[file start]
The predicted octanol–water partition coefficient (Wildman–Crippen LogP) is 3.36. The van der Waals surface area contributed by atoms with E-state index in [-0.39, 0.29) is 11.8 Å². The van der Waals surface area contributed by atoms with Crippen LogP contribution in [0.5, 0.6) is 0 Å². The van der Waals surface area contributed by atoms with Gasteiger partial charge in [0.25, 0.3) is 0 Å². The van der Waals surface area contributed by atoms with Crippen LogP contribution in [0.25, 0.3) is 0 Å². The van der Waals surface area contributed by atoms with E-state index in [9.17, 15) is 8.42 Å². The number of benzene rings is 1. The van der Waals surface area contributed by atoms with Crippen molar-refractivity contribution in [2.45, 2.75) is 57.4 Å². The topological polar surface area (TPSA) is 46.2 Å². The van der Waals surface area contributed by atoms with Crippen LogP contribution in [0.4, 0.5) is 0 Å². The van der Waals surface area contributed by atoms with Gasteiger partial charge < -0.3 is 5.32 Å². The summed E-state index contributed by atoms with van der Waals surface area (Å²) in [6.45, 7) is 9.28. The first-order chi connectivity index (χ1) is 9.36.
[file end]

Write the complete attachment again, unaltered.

The predicted octanol–water partition coefficient (Wildman–Crippen LogP) is 3.36. The van der Waals surface area contributed by atoms with E-state index in [-0.39, 0.29) is 11.8 Å². The van der Waals surface area contributed by atoms with Crippen LogP contribution in [0.5, 0.6) is 0 Å². The van der Waals surface area contributed by atoms with Gasteiger partial charge in [0.25, 0.3) is 0 Å². The van der Waals surface area contributed by atoms with Crippen LogP contribution in [0.25, 0.3) is 0 Å². The van der Waals surface area contributed by atoms with E-state index in [9.17, 15) is 8.42 Å². The number of benzene rings is 1. The van der Waals surface area contributed by atoms with Crippen molar-refractivity contribution in [2.45, 2.75) is 57.4 Å². The topological polar surface area (TPSA) is 46.2 Å². The van der Waals surface area contributed by atoms with Crippen LogP contribution in [0.4, 0.5) is 0 Å². The van der Waals surface area contributed by atoms with Gasteiger partial charge < -0.3 is 5.32 Å². The summed E-state index contributed by atoms with van der Waals surface area (Å²) in [6.45, 7) is 9.28. The first-order chi connectivity index (χ1) is 9.36.